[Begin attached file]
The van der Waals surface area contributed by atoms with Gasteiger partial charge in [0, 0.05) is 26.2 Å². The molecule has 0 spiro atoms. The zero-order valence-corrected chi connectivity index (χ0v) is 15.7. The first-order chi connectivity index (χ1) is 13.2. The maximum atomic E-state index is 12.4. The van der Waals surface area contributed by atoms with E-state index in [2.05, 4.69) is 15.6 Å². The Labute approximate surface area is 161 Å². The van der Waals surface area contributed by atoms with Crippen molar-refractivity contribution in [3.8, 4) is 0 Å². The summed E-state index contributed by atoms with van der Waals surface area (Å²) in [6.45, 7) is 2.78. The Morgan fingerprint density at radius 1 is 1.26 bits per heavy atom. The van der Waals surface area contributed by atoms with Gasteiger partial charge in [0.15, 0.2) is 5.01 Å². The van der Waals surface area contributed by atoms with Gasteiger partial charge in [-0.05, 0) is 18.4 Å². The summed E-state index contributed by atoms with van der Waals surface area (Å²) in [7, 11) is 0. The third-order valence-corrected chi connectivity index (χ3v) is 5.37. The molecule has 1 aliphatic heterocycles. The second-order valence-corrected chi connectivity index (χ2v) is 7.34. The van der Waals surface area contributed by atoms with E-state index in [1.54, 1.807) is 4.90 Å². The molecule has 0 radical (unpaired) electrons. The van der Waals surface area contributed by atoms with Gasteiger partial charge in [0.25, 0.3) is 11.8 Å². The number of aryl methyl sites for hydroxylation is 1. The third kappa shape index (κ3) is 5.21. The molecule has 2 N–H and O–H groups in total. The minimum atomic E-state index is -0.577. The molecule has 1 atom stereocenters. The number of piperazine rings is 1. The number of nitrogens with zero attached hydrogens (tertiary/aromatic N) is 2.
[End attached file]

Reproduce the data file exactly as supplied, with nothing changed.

The van der Waals surface area contributed by atoms with Gasteiger partial charge in [0, 0.05) is 26.2 Å². The molecule has 0 spiro atoms. The zero-order valence-corrected chi connectivity index (χ0v) is 15.7. The first-order chi connectivity index (χ1) is 13.2. The maximum atomic E-state index is 12.4. The van der Waals surface area contributed by atoms with E-state index in [2.05, 4.69) is 15.6 Å². The Labute approximate surface area is 161 Å². The van der Waals surface area contributed by atoms with Crippen molar-refractivity contribution in [3.8, 4) is 0 Å². The summed E-state index contributed by atoms with van der Waals surface area (Å²) in [6.45, 7) is 2.78. The Morgan fingerprint density at radius 1 is 1.26 bits per heavy atom. The van der Waals surface area contributed by atoms with Gasteiger partial charge in [0.15, 0.2) is 5.01 Å². The van der Waals surface area contributed by atoms with Gasteiger partial charge in [-0.05, 0) is 18.4 Å². The summed E-state index contributed by atoms with van der Waals surface area (Å²) in [7, 11) is 0. The third-order valence-corrected chi connectivity index (χ3v) is 5.37. The molecule has 1 aliphatic heterocycles. The second-order valence-corrected chi connectivity index (χ2v) is 7.34. The van der Waals surface area contributed by atoms with E-state index in [1.54, 1.807) is 4.90 Å². The molecule has 0 radical (unpaired) electrons. The van der Waals surface area contributed by atoms with Gasteiger partial charge in [0.25, 0.3) is 11.8 Å². The number of aryl methyl sites for hydroxylation is 1. The third kappa shape index (κ3) is 5.21. The molecule has 2 N–H and O–H groups in total. The minimum atomic E-state index is -0.577. The molecule has 1 atom stereocenters. The number of piperazine rings is 1. The number of nitrogens with zero attached hydrogens (tertiary/aromatic N) is 2.